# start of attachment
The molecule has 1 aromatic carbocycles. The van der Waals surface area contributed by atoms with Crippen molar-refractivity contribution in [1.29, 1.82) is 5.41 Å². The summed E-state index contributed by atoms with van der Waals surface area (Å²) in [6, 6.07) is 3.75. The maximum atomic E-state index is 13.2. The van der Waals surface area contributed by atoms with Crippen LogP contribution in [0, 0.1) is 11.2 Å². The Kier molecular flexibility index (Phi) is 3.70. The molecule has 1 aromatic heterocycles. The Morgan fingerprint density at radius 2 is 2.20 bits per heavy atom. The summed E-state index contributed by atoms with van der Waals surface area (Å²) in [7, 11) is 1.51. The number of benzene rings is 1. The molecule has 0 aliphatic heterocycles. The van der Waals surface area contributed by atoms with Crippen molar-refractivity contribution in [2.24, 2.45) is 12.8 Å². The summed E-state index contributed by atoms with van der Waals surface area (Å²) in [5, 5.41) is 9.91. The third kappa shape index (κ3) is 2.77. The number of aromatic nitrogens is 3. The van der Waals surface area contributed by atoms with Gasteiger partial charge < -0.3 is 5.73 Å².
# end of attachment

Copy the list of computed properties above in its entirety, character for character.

The molecule has 1 aromatic carbocycles. The van der Waals surface area contributed by atoms with Crippen molar-refractivity contribution in [1.29, 1.82) is 5.41 Å². The summed E-state index contributed by atoms with van der Waals surface area (Å²) in [6, 6.07) is 3.75. The maximum atomic E-state index is 13.2. The van der Waals surface area contributed by atoms with Crippen LogP contribution in [0, 0.1) is 11.2 Å². The Kier molecular flexibility index (Phi) is 3.70. The molecule has 1 aromatic heterocycles. The Morgan fingerprint density at radius 2 is 2.20 bits per heavy atom. The summed E-state index contributed by atoms with van der Waals surface area (Å²) in [7, 11) is 1.51. The number of benzene rings is 1. The molecule has 0 aliphatic heterocycles. The van der Waals surface area contributed by atoms with Crippen molar-refractivity contribution in [2.24, 2.45) is 12.8 Å². The summed E-state index contributed by atoms with van der Waals surface area (Å²) in [5, 5.41) is 9.91. The third kappa shape index (κ3) is 2.77. The number of aromatic nitrogens is 3. The van der Waals surface area contributed by atoms with Gasteiger partial charge < -0.3 is 5.73 Å².